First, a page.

New Internationalist


April 2004

SOMETHING wonderful about Tonga is the malau, a dullbrown bird that lives on the distant northern island of Niuafo’ou, and nowhere else in the world. It buries its eggs in a deep hole in the volcanic sands to incubate unattended. When they hatch, the chicks must dig their way out; as they pop up out of the ground it is an extraordinary sight.

Tonga is remarkable amongst Pacific islands in other ways. Settled for some 3,000 years, its people are unusually homogeneous culturally, religiously and linguistically. Never fully colonized, they have forged a proud, independent and stable oasis in a sometimes unstable region.

In the 19th century, a powerful chief from the central island group of Ha’apai saw which way the colonial winds were blowing. Converting to Christianity and securing himself some key British supporters, Taufa’ahau Tupou managed through bloody conquest to unite the 170 islands of the Polynesian archipelago under his rule. He established a parliamentary monarchy and renamed himself George I after the British King.

Monarchical power in Tonga is almost absolute, with the Tupou dynasty at the helm for the last 150 years. Most famous was the loved and revered Queen Salote (1918-65). Her son, Tupou IV, now aged 85, has ruled for 38 years. As King, he initiates and vetoes legislation, and appoints the Premier and all the ministers with nepotistic flair. Nobles dominate the modest, weatherboard parliament building, while only a third of MPs are democratically elected.

A small but determined prodemocracy and human rights movement has had some success at the polls. Stopping short of advocating abolition of the monarchy, it makes bold calls for political reform in the face of corruption and growing assaults on human rights.

Within a hybrid system of feudal capitalism, Tongans pay burdensome ‘tributes’ to their noble landlord, while most Tongans are poor and rely on the support of relatives abroad. The size of the diaspora, concentrated mainly in New Zealand/Aotearoa, Australia and the US, now equals if not exceeds the domestic population of some 106,000.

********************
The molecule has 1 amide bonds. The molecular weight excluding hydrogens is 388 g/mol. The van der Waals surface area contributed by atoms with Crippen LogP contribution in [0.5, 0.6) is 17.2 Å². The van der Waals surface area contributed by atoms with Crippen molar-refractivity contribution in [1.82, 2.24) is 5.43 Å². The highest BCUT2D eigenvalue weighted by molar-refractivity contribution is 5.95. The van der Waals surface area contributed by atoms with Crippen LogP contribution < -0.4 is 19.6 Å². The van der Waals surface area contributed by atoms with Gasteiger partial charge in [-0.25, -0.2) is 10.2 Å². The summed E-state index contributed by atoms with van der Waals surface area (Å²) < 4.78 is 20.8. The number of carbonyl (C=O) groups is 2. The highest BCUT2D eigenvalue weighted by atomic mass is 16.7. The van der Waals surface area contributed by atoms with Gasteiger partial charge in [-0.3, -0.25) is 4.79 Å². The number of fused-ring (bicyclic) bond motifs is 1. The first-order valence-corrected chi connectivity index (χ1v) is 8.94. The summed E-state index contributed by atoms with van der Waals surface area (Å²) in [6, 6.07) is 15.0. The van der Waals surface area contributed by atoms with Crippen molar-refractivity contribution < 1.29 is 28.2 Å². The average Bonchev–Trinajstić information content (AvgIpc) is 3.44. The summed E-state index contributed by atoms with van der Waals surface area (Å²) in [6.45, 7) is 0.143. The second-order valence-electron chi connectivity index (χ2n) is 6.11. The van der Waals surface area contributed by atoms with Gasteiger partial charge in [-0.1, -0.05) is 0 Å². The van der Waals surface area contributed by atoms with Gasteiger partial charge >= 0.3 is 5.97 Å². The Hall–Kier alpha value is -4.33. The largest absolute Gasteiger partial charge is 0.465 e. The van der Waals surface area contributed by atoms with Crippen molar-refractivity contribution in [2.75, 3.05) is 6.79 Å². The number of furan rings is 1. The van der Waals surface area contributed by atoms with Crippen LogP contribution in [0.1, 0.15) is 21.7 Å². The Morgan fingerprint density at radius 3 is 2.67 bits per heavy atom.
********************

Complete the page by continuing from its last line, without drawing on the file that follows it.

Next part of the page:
After remittances, tourism is Tonga’s second-biggest source of hard-currency earnings. Humpback whales are a holiday highlight, yet the Government has opposed the creation of a whale sanctuary in the Pacific. Tonga denounced nuclear testing in the region, but sought to join the ‘coalition of the willing’ which littered Iraq with depleted uranium. This tiny nation currently has troops stationed in the Solomon Islands, and Australia is paying for the expansion of the Tonga Defence Force.

As Tupou IV clings to life and the throne (defying regular rumours to the contrary), his three surviving children, each wealthy and powerful, enter middle age. Most observers predict political and economic change will come to the islands when the supercilious Crown Prince Tupouto’a assumes the throne, though opinion is divided as to whether it will be for the better or worse.

Questions about the future of Tonga may be overtaken by rising sea levels. Salination of the soil by this means threatens to make this largely subsistence and cash-crop-dependent society unsustainable long before the lower atolls are actually inundated. This is just one issue vital to the life of the nation that never gets an adequate airing. While local media are bought or gagged, debate must be concealed behind pandanus fans and confined to late-night circles drinking kava.